The Ocean Springs Eternal Hope
Last week, I happened to engage in an unanticipated conversation with a member of the clergy regarding the hopelessness and anxiety the vast majority of his parishioners feel around the future of our environment, specifically the ocean. As I often do in this type of discussion, I described the amazing scientific research and technological developments occurring throughout our consortium and the promise today’s researchers and students bring to solve so many of the challenges we face. While the threats are significant, I suggest even more so are the opportunities for profound positive change and technological advancement to really know and sustain a healthy ocean and planet.
To support this premise, one has only to look at the Doodle for Google competition this year, where K-12 artists from across the United States, including the territories, submitted doodles blending Google’s iconic logo with what they hope for when they grow up. Although the winning design, created by Arantza Peña Popo from Georgia, was not ocean related, we should all be inspired that so many of the doodles from other finalists drew inspiration from nature, science, technology, and most importantly, the ocean, to envision a brighter future for themselves and our planet. Some of the young artists even came up with their own solutions to decrease carbon emissions (e.g., magnetically levitating cars), while others hoped for more women in STEM.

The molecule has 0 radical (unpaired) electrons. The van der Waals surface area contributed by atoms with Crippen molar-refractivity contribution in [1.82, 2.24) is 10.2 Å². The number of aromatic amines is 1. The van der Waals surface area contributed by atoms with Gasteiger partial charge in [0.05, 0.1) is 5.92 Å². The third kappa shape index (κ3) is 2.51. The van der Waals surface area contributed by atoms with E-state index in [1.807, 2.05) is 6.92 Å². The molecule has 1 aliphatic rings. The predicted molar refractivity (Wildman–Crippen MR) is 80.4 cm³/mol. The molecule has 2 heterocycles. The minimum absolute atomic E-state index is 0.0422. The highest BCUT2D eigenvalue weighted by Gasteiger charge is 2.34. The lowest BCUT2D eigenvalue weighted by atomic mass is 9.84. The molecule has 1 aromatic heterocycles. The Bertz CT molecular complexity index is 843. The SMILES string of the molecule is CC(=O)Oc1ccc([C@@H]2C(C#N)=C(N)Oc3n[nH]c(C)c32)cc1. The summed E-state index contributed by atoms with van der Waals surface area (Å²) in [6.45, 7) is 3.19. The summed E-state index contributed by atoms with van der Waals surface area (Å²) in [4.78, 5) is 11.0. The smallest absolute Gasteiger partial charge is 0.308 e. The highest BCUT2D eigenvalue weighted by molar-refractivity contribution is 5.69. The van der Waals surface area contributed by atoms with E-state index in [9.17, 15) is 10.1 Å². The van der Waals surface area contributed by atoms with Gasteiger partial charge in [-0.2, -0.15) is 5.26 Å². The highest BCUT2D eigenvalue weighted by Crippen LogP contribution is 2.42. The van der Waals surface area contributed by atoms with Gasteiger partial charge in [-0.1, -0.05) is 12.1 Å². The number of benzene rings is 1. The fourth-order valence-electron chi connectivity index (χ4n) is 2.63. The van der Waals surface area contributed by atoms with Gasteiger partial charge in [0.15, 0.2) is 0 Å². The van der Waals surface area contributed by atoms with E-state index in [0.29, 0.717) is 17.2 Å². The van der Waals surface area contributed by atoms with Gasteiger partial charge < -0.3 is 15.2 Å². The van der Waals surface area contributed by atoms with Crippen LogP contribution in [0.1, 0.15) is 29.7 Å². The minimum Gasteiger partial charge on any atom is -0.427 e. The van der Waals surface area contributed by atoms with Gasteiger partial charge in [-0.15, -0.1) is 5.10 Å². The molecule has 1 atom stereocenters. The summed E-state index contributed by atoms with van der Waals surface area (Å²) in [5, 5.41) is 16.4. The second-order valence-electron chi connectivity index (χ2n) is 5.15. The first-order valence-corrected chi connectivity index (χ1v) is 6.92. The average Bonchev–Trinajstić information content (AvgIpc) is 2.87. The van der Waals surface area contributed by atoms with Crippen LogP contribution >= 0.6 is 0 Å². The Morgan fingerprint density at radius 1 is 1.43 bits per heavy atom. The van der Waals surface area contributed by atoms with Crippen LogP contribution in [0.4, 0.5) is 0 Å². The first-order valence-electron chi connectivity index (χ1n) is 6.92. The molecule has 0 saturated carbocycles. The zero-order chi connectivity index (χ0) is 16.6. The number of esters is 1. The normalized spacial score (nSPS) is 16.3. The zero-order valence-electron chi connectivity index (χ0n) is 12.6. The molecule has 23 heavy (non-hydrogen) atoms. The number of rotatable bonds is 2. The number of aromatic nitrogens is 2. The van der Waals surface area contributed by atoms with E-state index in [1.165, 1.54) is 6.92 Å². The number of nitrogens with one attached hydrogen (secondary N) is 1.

Many of the finalists took on the growing issue of marine debris. One student’s piece depicts a person picking up trash in what looks like a deep-diving submersible, while another drew a vision for what a healthy, garbage-free ocean could look like when they grow up. By my count, five of the finalists’ doodles focused solely on marine debris — more than any other topic — and many more highlighted the importance of recycling, practicing resource stewardship, and protecting the environment. Most surprising and exciting of all was that four out of the five marine debris doodles were drawn by students from the landlocked states of Oklahoma, Tennessee, Missouri, and Utah. This indicates that our long-standing efforts to increase ocean literacy across interior states and nations are working and that a rapidly growing number of people (and especially future leaders) feel connected to the ocean and understand its health and prosperity are inherently tied to our own.
It is also evident that many of these “Doodlers” and their cohorts understand that positive change requires collaboration and teamwork on a global scale, with increased partnerships around common goals. I believe that hope and optimism are much stronger motivators over time than fear and anxiety, and as I read the descriptions that go along with their art, I thank these young people for sharing that same belief. If even a fraction of our global youth take the perspective of “hope” as articulated by these wonderful competitors, there is no limit to the good the future holds for our precious ocean and planet.
$20 Million Grant For DNA-Based Ocean Monitoring
A $20 million grant announced today from the National Science Foundation will fund a five-year initiative by Maine science institutes to revolutionize the understanding and management of coastal ocean ecosystems. This is the first large-scale effort to develop a cutting-edge, DNA-based toolset for states to monitor aquatic life in their coastal waters. Bigelow Laboratory for Ocean Sciences and the University of Maine will lead the project in conjunction with collaborators in education, government agencies, citizens’ groups and local industry.
Read our most recent and past newsletters here: http://oceanleadership.org/newsletter-archive/